PL&B FOI E-news, Issue 42
1. OGC publishes Gateway Reviews on ID card scheme
The Office of Government Commerce (OGC) published, on 19 March, two Gateway reviews into the ID cards programme following a decision made by the Information Tribunal on the 19th February. The release of documents stems from a FOI request made in 2005 (PL&B UK July 2007 pp.14-15).
A statement from the OGC said: “Reviews are conducted on a confidential basis and this confidentiality allows interviewees to speak frankly and openly to reviewers about any problems facing the project or programme. It is felt that general disclosure of key Gateway information would undermine its effectiveness, and the Ministry of Justice's Working Assumption looks to balance the interests of transparency with safeguarding the integrity of the process. However, OGC accepts the Information Tribunal's decision that the exceptional nature of the public interest in the ID cards programme, combined with the age of the reports in question, is such that these specific reports should be disclosed, without affecting the Ministry of Justice's Working Assumption which will continue to govern OGC's approach to the disclosure of Gateway Reports under FOI.”
Speaking about the disclosure Nigel Smith, chief executive of the OGC said:
"The Information Tribunal has concluded that neither they nor the Information Commissioner believe all Gateway reviews should be disclosed. OGC's approach to FOI will continue to aim to safeguard the interests of transparency whilst maintaining the integrity of the Gateway process. Our commitment to transparency and public accountability is evident in the emphasis we have placed on publishing the results of a wide range of OGC activities, such as the Procurement Capability Reviews and delivery plans on sustainable procurement and operations on the Government estate.”
2. Department of Health receives practice recommendation on records management practice
The Information Commissioner’s Office (ICO) has issued a formal practice recommendation to the Department of Health regarding its records management practice. This follows a request by the ICO, and with the agreement of the Department, for the National Archives (TNA) to conduct an assessment of records management practice at the authority.
The Information Commissioner’s Office is seeking significant improvements in the way the Department manages and retains its records in the future. The recommendation concludes that senior managers must do more to ensure that good behaviours and practices are reinforced, especially in the face of organisational changes.
The Assistant Information Commissioner, Gerrard Tracey, said:
“This is the second practice recommendation the ICO has issued to the Department of Health for failing to meet its requirements under the Freedom of Information Act. In April 2008, the Department was served a practice recommendation in relation to its handling of FOI requests.
The Information Commissioner recognises that the Department is already working to improve its records management practices and welcomes this approach. The ICO will continue to monitor the Department’s request handling and records management functions and with the support of TNA, will be assessing its progress against the recommendations.”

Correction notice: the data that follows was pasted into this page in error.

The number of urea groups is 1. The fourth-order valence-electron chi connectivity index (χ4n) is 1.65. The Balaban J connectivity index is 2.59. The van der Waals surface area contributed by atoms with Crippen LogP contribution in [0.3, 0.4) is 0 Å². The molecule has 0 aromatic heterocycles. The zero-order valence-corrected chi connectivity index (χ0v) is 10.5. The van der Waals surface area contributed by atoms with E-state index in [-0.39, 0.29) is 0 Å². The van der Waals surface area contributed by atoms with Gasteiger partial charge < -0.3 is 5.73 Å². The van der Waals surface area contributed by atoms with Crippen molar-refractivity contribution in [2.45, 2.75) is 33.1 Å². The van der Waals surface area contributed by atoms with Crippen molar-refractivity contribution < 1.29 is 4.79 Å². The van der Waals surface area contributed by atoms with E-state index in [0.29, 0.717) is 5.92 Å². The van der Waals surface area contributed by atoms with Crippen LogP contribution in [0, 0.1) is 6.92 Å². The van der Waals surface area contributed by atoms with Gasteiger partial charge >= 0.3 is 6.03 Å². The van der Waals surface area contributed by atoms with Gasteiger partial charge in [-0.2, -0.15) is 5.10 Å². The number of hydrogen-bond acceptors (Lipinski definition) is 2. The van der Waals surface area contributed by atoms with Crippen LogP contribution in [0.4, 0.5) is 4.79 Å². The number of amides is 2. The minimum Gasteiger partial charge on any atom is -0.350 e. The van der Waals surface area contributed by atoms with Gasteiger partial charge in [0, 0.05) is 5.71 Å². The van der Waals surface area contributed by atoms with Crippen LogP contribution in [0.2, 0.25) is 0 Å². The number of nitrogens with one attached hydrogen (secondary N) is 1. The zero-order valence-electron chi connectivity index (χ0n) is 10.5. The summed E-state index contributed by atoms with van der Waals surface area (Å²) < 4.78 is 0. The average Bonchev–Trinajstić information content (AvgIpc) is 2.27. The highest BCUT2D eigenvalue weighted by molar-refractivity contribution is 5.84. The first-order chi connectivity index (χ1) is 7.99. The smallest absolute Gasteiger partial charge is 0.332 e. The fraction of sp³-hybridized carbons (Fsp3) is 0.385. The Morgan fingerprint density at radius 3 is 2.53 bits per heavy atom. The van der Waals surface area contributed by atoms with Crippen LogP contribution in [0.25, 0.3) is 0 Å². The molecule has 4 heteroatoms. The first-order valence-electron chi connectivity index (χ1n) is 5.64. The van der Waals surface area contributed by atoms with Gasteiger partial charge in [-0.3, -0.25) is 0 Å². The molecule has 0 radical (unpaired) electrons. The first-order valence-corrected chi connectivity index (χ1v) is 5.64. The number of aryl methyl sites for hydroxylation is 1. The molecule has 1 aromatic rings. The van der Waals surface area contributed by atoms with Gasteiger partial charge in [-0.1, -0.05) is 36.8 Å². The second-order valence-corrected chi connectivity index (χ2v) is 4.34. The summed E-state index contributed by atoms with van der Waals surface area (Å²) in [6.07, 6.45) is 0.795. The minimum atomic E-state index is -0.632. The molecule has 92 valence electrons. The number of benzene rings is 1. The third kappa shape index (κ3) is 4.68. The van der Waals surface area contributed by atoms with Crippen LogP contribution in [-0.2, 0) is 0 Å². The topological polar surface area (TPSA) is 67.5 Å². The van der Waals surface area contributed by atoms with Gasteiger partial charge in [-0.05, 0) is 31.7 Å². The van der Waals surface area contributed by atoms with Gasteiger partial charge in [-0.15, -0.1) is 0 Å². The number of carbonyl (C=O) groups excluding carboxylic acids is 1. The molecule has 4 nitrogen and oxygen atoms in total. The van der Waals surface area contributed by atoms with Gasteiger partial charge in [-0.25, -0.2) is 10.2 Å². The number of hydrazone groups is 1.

See a copy of the Practice Recommendation.
3. ICO helps public authorities fulfil their duty to deal with round robin requests
The Information Commissioner’s Office (ICO) is reminding public authorities of their duty to respond to requests for information under the Freedom of Information Act (FOIA) and Environmental Information Regulations (EIR), even if they are part of a round robin system of requests.
New guidance provides straightforward advice on what to do when a written questionnaire is received, including:
- identifying which questions are requests,
- what advice or assistance to give, and
- how to respond to address requests circulated to a number of public authorities.
Round robin or circular requests usually take the form of a questionnaire and have often been used to identify trends between public authorities. Common themes include costs, contracting arrangements, staff recruitment and the names of contacts at an authority.
4. Grants awarded to study impact of FOI on local government and Parliament
The Constitution Unit has been awarded a research grant by the Economic and Social Research Council (ESRC) to study the impact of FOI on local government in England, and on Parliament. In terms of the parliamentary process, the Constitution Unit will look at how MPs and peers have begun to see the benefits of using the FOI Act, and on the other hand, how Parliament as an institution is attempting to ‘shield’ itself from FOI, and struggling to come to terms with a series of adverse rulings by the Information Commissioner.
On the local government side, the Unit will conduct the first systematic study of the objectives, benefits, and consequences of FOI upon local government. The study will address two main research questions – first, whether the objectives of the UK FOI Act are being achieved at local level; and second, how FOI has affected the working of local government.
5. Salary scales of senior staff to be published, ICO says
Senior public officials’ salary bands should be publicly available as a matter of routine, according to new Guidance published on 23 February by the Information Commissioner’s Office (ICO).
The ICO Guidance, When should salaries be disclosed?, explains that salary details, bonuses and performance related pay should be in the public domain to the nearest £5,000 band when there is a legitimate public interest. Disclosing exact salaries will only be required in exceptional circumstances.
The ICO says that staff responsible for major policy and financial initiatives can expect greater scrutiny of their pay than more junior employees.
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Copyright Privacy Laws & Business 2009